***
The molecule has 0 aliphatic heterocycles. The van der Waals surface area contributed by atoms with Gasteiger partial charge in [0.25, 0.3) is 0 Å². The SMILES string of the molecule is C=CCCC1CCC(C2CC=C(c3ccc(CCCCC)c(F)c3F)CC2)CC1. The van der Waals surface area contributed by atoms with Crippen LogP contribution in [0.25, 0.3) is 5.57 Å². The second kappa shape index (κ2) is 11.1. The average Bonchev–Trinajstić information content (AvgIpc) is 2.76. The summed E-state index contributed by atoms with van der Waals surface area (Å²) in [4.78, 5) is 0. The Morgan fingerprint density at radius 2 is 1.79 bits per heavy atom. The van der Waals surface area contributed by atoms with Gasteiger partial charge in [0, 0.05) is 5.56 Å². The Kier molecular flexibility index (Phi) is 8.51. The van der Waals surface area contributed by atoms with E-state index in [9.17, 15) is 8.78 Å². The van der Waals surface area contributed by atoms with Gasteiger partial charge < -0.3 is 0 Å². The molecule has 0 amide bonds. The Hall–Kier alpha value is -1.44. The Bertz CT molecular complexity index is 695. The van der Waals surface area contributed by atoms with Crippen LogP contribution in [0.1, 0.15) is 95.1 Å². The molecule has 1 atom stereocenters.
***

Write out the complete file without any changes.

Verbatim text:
The molecule has 0 aliphatic heterocycles. The van der Waals surface area contributed by atoms with Gasteiger partial charge in [0.25, 0.3) is 0 Å². The SMILES string of the molecule is C=CCCC1CCC(C2CC=C(c3ccc(CCCCC)c(F)c3F)CC2)CC1. The van der Waals surface area contributed by atoms with Crippen LogP contribution in [0.25, 0.3) is 5.57 Å². The second kappa shape index (κ2) is 11.1. The average Bonchev–Trinajstić information content (AvgIpc) is 2.76. The summed E-state index contributed by atoms with van der Waals surface area (Å²) in [4.78, 5) is 0. The Morgan fingerprint density at radius 2 is 1.79 bits per heavy atom. The van der Waals surface area contributed by atoms with Gasteiger partial charge in [0, 0.05) is 5.56 Å². The Kier molecular flexibility index (Phi) is 8.51. The van der Waals surface area contributed by atoms with E-state index in [9.17, 15) is 8.78 Å². The van der Waals surface area contributed by atoms with Gasteiger partial charge < -0.3 is 0 Å². The molecule has 0 amide bonds. The Hall–Kier alpha value is -1.44. The Bertz CT molecular complexity index is 695. The van der Waals surface area contributed by atoms with Crippen LogP contribution in [0.1, 0.15) is 95.1 Å². The molecule has 1 atom stereocenters.